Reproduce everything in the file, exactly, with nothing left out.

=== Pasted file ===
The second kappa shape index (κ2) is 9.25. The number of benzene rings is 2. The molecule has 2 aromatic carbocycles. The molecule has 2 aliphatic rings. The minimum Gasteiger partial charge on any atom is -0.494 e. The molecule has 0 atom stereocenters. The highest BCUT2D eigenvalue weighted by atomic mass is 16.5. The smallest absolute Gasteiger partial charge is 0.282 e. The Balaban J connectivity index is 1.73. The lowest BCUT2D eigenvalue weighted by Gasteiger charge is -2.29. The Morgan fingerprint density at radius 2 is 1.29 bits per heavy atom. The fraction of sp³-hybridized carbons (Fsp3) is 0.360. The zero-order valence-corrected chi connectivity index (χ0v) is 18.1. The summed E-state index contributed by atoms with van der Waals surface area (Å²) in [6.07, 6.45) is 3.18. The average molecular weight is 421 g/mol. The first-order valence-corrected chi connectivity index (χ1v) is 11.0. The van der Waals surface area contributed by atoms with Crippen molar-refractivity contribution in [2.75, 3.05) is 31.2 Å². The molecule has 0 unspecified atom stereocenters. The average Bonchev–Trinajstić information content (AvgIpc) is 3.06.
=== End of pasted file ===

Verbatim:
The second kappa shape index (κ2) is 9.25. The number of benzene rings is 2. The molecule has 2 aromatic carbocycles. The molecule has 2 aliphatic rings. The minimum Gasteiger partial charge on any atom is -0.494 e. The molecule has 0 atom stereocenters. The highest BCUT2D eigenvalue weighted by atomic mass is 16.5. The smallest absolute Gasteiger partial charge is 0.282 e. The Balaban J connectivity index is 1.73. The lowest BCUT2D eigenvalue weighted by Gasteiger charge is -2.29. The Morgan fingerprint density at radius 2 is 1.29 bits per heavy atom. The fraction of sp³-hybridized carbons (Fsp3) is 0.360. The zero-order valence-corrected chi connectivity index (χ0v) is 18.1. The summed E-state index contributed by atoms with van der Waals surface area (Å²) in [6.07, 6.45) is 3.18. The average molecular weight is 421 g/mol. The first-order valence-corrected chi connectivity index (χ1v) is 11.0. The van der Waals surface area contributed by atoms with Crippen molar-refractivity contribution in [2.75, 3.05) is 31.2 Å². The molecule has 0 unspecified atom stereocenters. The average Bonchev–Trinajstić information content (AvgIpc) is 3.06.